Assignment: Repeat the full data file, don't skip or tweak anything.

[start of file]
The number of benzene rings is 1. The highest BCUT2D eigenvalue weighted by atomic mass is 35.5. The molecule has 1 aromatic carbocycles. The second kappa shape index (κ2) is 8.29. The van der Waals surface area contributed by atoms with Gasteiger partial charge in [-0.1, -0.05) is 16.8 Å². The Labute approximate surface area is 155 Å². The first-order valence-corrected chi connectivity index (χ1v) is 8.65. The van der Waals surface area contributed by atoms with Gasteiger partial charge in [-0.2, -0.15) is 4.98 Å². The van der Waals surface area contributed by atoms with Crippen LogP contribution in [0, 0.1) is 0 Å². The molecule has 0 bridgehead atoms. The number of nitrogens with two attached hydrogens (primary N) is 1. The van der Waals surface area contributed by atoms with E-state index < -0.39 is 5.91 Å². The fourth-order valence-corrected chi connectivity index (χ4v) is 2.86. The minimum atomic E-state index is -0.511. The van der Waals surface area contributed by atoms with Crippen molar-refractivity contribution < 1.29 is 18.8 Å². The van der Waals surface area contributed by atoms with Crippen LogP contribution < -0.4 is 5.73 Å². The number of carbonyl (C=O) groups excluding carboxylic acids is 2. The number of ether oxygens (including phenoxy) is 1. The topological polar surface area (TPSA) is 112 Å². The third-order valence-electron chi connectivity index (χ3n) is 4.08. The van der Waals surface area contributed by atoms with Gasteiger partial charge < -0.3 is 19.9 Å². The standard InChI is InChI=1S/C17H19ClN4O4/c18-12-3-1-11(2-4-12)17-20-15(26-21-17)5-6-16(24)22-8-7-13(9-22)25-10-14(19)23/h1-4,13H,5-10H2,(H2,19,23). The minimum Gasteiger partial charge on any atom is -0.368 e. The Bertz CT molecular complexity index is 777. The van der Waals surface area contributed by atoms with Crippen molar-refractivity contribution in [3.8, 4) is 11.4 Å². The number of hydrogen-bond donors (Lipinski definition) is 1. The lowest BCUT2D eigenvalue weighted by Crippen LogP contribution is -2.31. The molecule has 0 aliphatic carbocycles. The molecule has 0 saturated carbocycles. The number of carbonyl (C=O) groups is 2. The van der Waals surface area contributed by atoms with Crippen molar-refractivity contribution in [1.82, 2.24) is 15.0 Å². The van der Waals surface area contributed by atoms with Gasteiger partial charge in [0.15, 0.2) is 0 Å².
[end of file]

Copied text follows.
The number of benzene rings is 1. The highest BCUT2D eigenvalue weighted by atomic mass is 35.5. The molecule has 1 aromatic carbocycles. The second kappa shape index (κ2) is 8.29. The van der Waals surface area contributed by atoms with Gasteiger partial charge in [-0.1, -0.05) is 16.8 Å². The Labute approximate surface area is 155 Å². The first-order valence-corrected chi connectivity index (χ1v) is 8.65. The van der Waals surface area contributed by atoms with Gasteiger partial charge in [-0.2, -0.15) is 4.98 Å². The van der Waals surface area contributed by atoms with Crippen LogP contribution in [0, 0.1) is 0 Å². The molecule has 0 bridgehead atoms. The number of nitrogens with two attached hydrogens (primary N) is 1. The van der Waals surface area contributed by atoms with E-state index < -0.39 is 5.91 Å². The fourth-order valence-corrected chi connectivity index (χ4v) is 2.86. The minimum atomic E-state index is -0.511. The van der Waals surface area contributed by atoms with Crippen molar-refractivity contribution < 1.29 is 18.8 Å². The van der Waals surface area contributed by atoms with Crippen LogP contribution < -0.4 is 5.73 Å². The number of carbonyl (C=O) groups excluding carboxylic acids is 2. The number of ether oxygens (including phenoxy) is 1. The topological polar surface area (TPSA) is 112 Å². The third-order valence-electron chi connectivity index (χ3n) is 4.08. The van der Waals surface area contributed by atoms with Gasteiger partial charge < -0.3 is 19.9 Å². The standard InChI is InChI=1S/C17H19ClN4O4/c18-12-3-1-11(2-4-12)17-20-15(26-21-17)5-6-16(24)22-8-7-13(9-22)25-10-14(19)23/h1-4,13H,5-10H2,(H2,19,23). The minimum Gasteiger partial charge on any atom is -0.368 e. The Bertz CT molecular complexity index is 777. The van der Waals surface area contributed by atoms with Crippen molar-refractivity contribution in [3.8, 4) is 11.4 Å². The number of hydrogen-bond donors (Lipinski definition) is 1. The lowest BCUT2D eigenvalue weighted by Crippen LogP contribution is -2.31. The molecule has 0 aliphatic carbocycles. The molecule has 0 saturated carbocycles. The number of carbonyl (C=O) groups is 2. The van der Waals surface area contributed by atoms with Crippen molar-refractivity contribution in [1.82, 2.24) is 15.0 Å². The van der Waals surface area contributed by atoms with Gasteiger partial charge in [0.15, 0.2) is 0 Å².